After centrifuge the the final molasses sent to storage tanks with high temperature means without cooling it.
The open tank in which the molasses is stored are exposed to the direct heat from the sun. With the direct heat of sun entering in the molasses, the combustion is helped by the higher temperature of the heat of the sun particularly in the month of summer.
Precaution to Avoid Spontaneous Combustion of Molasses:
The quality of the molasses in storage tanks should be regularly monitored with a check on the total reducing sugars. The deterioration of molasses due to chemical reactions during storage can be avoided by proper cooling of molasses to ambient temperatures prior to storage. The molasses temperature (inlet) should below 45 oC
There must be throughout cold water recirculation arrangement around the wall of the tank in day of summer season.
Appropriate venting in the molasses stored tank.
Physical Properties Molasses
Viscosity of Molasses:
Viscosity of a Newtonian liquid is measured as the ratio of shear stress to shear rate.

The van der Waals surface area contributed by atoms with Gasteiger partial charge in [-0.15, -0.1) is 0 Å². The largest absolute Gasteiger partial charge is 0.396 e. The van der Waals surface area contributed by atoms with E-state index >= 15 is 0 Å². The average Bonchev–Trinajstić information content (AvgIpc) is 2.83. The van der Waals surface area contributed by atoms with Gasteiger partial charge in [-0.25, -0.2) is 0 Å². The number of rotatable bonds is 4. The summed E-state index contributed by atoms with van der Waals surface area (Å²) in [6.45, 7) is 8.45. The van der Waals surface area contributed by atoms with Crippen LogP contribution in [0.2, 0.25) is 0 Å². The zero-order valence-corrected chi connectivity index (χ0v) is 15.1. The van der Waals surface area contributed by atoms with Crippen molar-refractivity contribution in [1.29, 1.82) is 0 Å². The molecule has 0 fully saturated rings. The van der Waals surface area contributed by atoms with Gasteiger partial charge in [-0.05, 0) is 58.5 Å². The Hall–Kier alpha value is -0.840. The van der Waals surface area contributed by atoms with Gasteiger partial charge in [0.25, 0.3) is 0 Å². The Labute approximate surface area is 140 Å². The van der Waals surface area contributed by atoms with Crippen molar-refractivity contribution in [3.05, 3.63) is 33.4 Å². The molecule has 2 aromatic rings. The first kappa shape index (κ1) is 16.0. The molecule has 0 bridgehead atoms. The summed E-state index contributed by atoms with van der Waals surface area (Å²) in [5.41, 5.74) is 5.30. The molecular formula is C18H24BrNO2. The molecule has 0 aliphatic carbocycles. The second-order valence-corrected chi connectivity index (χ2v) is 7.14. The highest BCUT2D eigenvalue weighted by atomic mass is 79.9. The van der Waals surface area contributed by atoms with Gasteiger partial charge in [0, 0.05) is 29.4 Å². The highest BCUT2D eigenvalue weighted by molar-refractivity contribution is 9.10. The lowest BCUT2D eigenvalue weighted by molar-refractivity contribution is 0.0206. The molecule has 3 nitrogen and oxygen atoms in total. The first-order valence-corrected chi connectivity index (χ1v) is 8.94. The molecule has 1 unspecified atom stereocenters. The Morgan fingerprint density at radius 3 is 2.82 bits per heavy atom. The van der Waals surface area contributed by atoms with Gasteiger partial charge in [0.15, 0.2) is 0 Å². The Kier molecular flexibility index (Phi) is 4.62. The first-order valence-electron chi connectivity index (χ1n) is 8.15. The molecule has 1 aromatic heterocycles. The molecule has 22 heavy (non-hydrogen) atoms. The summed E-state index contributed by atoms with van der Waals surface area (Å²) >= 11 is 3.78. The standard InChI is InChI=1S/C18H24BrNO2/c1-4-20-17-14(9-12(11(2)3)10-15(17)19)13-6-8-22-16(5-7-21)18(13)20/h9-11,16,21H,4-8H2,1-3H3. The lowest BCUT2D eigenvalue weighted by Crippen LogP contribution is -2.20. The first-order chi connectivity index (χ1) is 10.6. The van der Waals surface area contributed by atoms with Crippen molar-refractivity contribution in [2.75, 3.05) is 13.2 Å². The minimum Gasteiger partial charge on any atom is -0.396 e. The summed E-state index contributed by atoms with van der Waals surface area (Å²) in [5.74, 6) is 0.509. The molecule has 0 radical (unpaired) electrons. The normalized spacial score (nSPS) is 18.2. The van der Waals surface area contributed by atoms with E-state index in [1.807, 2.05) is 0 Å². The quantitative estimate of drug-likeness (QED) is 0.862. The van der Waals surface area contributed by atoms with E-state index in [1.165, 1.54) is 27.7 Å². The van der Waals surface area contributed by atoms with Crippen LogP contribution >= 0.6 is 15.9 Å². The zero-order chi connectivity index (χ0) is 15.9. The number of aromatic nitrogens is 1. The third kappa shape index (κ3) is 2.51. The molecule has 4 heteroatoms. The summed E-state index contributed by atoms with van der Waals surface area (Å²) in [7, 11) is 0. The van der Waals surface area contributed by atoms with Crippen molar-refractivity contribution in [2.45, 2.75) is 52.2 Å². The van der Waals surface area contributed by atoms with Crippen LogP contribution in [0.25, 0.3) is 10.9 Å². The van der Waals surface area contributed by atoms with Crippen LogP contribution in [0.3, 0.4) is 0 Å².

Where is the shear stress (force/unit area, Pa) & the shear rate in S -1
If a viscometer is used to measure the consistency of a non-Newtonian fluid, the relationship between shear stress and shear rate is the apparent viscosity.
The viscosity of the molasses, which depends on its temperature and purity.
The viscosity of molasses increases rapidly as its temperature decreases. It is approximately three times as high at 40°C as it is at 50°C.
Viscosity increases’ equally rapidly with the brix.
Viscosity also increases with the proportion of air entrapped in the form of fine bubbles in the molasses. For example with 10% and 20% by volume of entrapped air, the viscosity may be respectively 15% and 50% higher than it would be in the absence of included air.
Dynamic viscosity of pure sucrose solutions in mPa • s (CP) (Bubniketal 1995)
|Sucrose content in %||Temperature in oC|
Note: 1 centi Poice = 1 mPa.s
An impure solution of sucrose has a viscosity much higher than that of a pure solution of the same brix, and very variable according to the nature of the impurities. In the absence of better data, an approximate value for the viscosity of a solution of purity “P” may be deduced from that of a pure solution of the same brix by taking
Specific heat of Molasses
As per the Cane Sugar Engineering by Peter Rein – The specific heat of molasses is typically about half that of water. And proposed the following equation
Where Cp = Specific heat of the molasses in KJ/kg/oC